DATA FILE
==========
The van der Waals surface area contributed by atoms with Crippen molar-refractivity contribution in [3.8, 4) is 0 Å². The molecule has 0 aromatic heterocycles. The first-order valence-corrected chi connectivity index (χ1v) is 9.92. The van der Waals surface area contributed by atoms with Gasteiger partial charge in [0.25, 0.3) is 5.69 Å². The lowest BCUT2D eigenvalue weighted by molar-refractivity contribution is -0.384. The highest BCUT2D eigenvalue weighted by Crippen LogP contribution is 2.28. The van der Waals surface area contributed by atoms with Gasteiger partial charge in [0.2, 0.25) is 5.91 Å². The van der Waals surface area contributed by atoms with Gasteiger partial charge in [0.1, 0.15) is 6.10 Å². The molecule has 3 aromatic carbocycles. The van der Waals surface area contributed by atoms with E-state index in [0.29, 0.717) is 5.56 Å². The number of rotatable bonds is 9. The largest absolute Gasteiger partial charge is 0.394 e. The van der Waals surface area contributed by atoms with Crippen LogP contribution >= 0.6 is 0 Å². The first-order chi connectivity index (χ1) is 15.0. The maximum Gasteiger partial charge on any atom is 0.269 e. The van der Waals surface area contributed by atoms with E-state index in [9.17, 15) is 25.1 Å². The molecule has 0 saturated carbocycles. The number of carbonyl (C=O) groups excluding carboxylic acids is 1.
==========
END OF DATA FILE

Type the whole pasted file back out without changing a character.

The van der Waals surface area contributed by atoms with Crippen molar-refractivity contribution in [3.8, 4) is 0 Å². The molecule has 0 aromatic heterocycles. The first-order valence-corrected chi connectivity index (χ1v) is 9.92. The van der Waals surface area contributed by atoms with Gasteiger partial charge in [0.25, 0.3) is 5.69 Å². The lowest BCUT2D eigenvalue weighted by molar-refractivity contribution is -0.384. The highest BCUT2D eigenvalue weighted by Crippen LogP contribution is 2.28. The van der Waals surface area contributed by atoms with Gasteiger partial charge in [0.2, 0.25) is 5.91 Å². The van der Waals surface area contributed by atoms with Gasteiger partial charge in [0.1, 0.15) is 6.10 Å². The molecule has 3 aromatic carbocycles. The van der Waals surface area contributed by atoms with E-state index in [0.29, 0.717) is 5.56 Å². The number of rotatable bonds is 9. The largest absolute Gasteiger partial charge is 0.394 e. The van der Waals surface area contributed by atoms with Crippen LogP contribution >= 0.6 is 0 Å². The first-order chi connectivity index (χ1) is 15.0. The maximum Gasteiger partial charge on any atom is 0.269 e. The van der Waals surface area contributed by atoms with E-state index in [9.17, 15) is 25.1 Å². The molecule has 0 saturated carbocycles. The number of carbonyl (C=O) groups excluding carboxylic acids is 1.